Protecting student rights

With the new year came a new constitution for the Student Government Association. The goal of the new constitution is “to protect and promote the rights of Northern Kentucky University students (and) to democratically represent the student body and its opinions to the institution,” according to the SGA constitution.

But what can students do if they feel their rights are not being protected or they are not being represented properly? One answer to this question is found in Article VIII of the Constitution. It is entitled “Student Initiative, Referendum, and Recall.” The article gives students the right to act outside SGA by proposing or repealing acts, amending the SGA Constitution or removing a member of SGA.

Professor Bruce McClure says that this gives students a lot of power.

“What you’re doing is making a public statement on what your populace wishes to occur. It is basically a request to the Board of Regents in the form of popular vote.”

McClure goes on to explain that it is “a democratic process that gives us an opinion, as students, to the Board of Regents who take that into consideration.”

So when would you have to hassle with the article in- stead of allowing SGA to act in their advisory role?

“There might be times that SGA is out of touch with the students and that is when you would use (it),” Dr. Fred Rhynhart said.

One example of SGA possibly being outside of the popular opinion is the recently discussed smoking ban resolution before SGA. The resolution proposes to the Board of Regents (BOR) that NKU become a completely smoke-free campus. Recent articles published by The Northerner have generated arguments from both sides, and it is clear that there is a rift between students on the matter.

Many students have offered alternatives to the campus going smoke-free — such as fines for smoking outside the designated areas or erecting enclosed structures for smokers. However great these ideas may be, they are only comments on a Web site until the students — smokers and non-smokers — voice their opinions to the SGA.

Steve Meier, associate to the dean of students, reminds students that SGA meetings are open-session and if they have any issues with legislation or any legislation they want to present that is the time for students to come and voice their opinions. Few, if any, students are present at any regular SGA meeting.

Although SGA makes decisions in the name of the student body, there is room for any student to discuss concerns. So why aren’t students showing up to speak up at the meetings?

Rhynhart says that “you (NKU) have student disinterest in student government.”

Dr. Shauna Reilly brings the impact of disinterest home when she said that if students are not involved in their government, things will “happen to you, not with you.”

Without a strong independent student voice present at the SGA meetings, the smoking ban and other resolutions that cause rifts in the student body are likely to pass. If students attend, particularly a large number of students, and voice their opinions, SGA will have to reconsider passing the resolutions. When all else fails, however, students still have the option to act on their own behalf through direct democracy under Article VIII of the Constitution.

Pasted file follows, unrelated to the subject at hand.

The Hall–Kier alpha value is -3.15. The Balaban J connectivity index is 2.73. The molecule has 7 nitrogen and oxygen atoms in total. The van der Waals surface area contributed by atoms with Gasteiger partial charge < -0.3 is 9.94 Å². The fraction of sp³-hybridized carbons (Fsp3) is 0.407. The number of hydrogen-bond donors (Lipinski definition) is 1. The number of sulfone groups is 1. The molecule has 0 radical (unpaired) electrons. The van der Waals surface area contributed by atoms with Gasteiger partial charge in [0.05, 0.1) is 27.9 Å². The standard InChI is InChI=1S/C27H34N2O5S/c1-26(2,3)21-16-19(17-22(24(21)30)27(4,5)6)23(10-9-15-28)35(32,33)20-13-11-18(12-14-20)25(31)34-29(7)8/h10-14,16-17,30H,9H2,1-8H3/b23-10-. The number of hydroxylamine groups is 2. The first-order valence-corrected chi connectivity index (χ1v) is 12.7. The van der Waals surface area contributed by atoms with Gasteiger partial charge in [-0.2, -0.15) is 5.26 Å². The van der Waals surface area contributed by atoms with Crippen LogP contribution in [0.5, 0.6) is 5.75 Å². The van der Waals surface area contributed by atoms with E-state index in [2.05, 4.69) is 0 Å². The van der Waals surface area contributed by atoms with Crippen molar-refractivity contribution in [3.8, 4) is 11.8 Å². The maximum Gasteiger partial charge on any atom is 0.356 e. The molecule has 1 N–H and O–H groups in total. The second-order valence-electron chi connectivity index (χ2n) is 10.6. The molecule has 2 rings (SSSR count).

The process is fairly straight forward. Students must first have three percent of the cur- rent student body sign a petition on the issue. It is then submitted to the appropriate authority and placed before a vote of the student body. If the issue wins a majority vote, it must be approved the Vice President of Student Affairs, President of the University and the BOR.

The largest hurdle in this process is getting three percent of students to sign the petition. Just as a reference point for how many signatures that would entail, NKU had an enrollment of 15,109 students in fall 2008. That means 454 students would have to sign a petition on a specific issue for it to be considered.

“Three percent of the cur- rent student body; that’s rather a tall order,” said McClure. “Not unreasonable in some circumstance and if an issue or a repeal or an amendment were honestly something that the students cared about…If this is an issue that touches the interest of the students, getting three percent of the student body would not be unheard of.”

If the entire process passes all of the injunctions set up along the way, McClure notes that “in the final analysis it all boils down to one thing, that’s the Board of Regents.”

If students still feel that a matter has not been given due consideration by the BOR, McClure admits that there is little students can do. McClure shares insight as to why the buck stops at the BOR.

“The student body is a beating heart of the university. And if you think with your heart and you add in politics that has a bottom financial line, you may make the wrong step, so something has to be the brain. So in this example we have delegated to the state the right to establish the brain of the body.”

He goes on to explain that “university settings are not typically democracies but the students’ voice is necessary and what prototype can you use — the American democracy…that’s why it’s [the referendum process] somewhat a tempest in a tea pot, it’s a voice of opinion. We have a democratic process that gives us an opinion, as students, to the Board of Regents who take that into consideration, and they do.”

Even though this process can be construed as a “tempest-in-a-teapot,” the same can be said of SGA. The only real power the entire student body or SGA has is to make recommendations to administrators as to what they want done. But when an issue touches the student body as much as the “smoking ban resolution” has — it is worth students’ time to voice opinions to SGA, the BOR at their meetings and if necessary, begin a student initiative.

Story by Vern Hockney